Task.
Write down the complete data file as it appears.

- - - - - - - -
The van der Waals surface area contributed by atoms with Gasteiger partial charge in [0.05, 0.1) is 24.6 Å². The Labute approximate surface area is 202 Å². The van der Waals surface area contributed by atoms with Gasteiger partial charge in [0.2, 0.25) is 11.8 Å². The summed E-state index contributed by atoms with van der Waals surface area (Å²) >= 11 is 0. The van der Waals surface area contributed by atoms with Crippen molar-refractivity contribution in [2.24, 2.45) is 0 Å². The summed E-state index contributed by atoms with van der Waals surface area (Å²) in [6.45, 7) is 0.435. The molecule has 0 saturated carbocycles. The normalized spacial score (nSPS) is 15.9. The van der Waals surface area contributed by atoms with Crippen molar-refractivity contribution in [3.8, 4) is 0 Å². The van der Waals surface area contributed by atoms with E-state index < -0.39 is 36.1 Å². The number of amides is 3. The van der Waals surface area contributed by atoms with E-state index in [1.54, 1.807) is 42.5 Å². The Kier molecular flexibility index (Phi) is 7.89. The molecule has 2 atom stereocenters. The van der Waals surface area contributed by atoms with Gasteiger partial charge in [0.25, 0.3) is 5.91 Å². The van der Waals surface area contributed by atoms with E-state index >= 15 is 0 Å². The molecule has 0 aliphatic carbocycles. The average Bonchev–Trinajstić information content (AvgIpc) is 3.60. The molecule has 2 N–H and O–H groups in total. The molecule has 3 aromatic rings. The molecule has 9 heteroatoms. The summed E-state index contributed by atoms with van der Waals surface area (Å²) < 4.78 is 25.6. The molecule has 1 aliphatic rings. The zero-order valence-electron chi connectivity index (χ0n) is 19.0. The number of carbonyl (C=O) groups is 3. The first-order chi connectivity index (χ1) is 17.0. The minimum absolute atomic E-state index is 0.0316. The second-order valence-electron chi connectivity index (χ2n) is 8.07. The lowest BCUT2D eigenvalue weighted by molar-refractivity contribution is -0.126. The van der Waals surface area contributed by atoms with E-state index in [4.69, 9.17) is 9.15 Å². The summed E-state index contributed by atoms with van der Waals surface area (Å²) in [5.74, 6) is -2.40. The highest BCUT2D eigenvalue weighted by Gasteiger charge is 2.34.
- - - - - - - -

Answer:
The van der Waals surface area contributed by atoms with Gasteiger partial charge in [0.05, 0.1) is 24.6 Å². The Labute approximate surface area is 202 Å². The van der Waals surface area contributed by atoms with Gasteiger partial charge in [0.2, 0.25) is 11.8 Å². The summed E-state index contributed by atoms with van der Waals surface area (Å²) >= 11 is 0. The van der Waals surface area contributed by atoms with Crippen molar-refractivity contribution in [2.24, 2.45) is 0 Å². The summed E-state index contributed by atoms with van der Waals surface area (Å²) in [6.45, 7) is 0.435. The molecule has 0 saturated carbocycles. The normalized spacial score (nSPS) is 15.9. The van der Waals surface area contributed by atoms with Crippen molar-refractivity contribution in [3.8, 4) is 0 Å². The van der Waals surface area contributed by atoms with E-state index < -0.39 is 36.1 Å². The number of amides is 3. The van der Waals surface area contributed by atoms with E-state index in [1.54, 1.807) is 42.5 Å². The Kier molecular flexibility index (Phi) is 7.89. The molecule has 2 atom stereocenters. The van der Waals surface area contributed by atoms with Gasteiger partial charge in [0.25, 0.3) is 5.91 Å². The van der Waals surface area contributed by atoms with E-state index >= 15 is 0 Å². The molecule has 0 aliphatic carbocycles. The average Bonchev–Trinajstić information content (AvgIpc) is 3.60. The molecule has 2 N–H and O–H groups in total. The molecule has 3 aromatic rings. The molecule has 9 heteroatoms. The summed E-state index contributed by atoms with van der Waals surface area (Å²) < 4.78 is 25.6. The molecule has 1 aliphatic rings. The zero-order valence-electron chi connectivity index (χ0n) is 19.0. The number of carbonyl (C=O) groups is 3. The first-order chi connectivity index (χ1) is 17.0. The minimum absolute atomic E-state index is 0.0316. The second-order valence-electron chi connectivity index (χ2n) is 8.07. The lowest BCUT2D eigenvalue weighted by molar-refractivity contribution is -0.126. The van der Waals surface area contributed by atoms with E-state index in [4.69, 9.17) is 9.15 Å². The summed E-state index contributed by atoms with van der Waals surface area (Å²) in [5.74, 6) is -2.40. The highest BCUT2D eigenvalue weighted by Gasteiger charge is 2.34.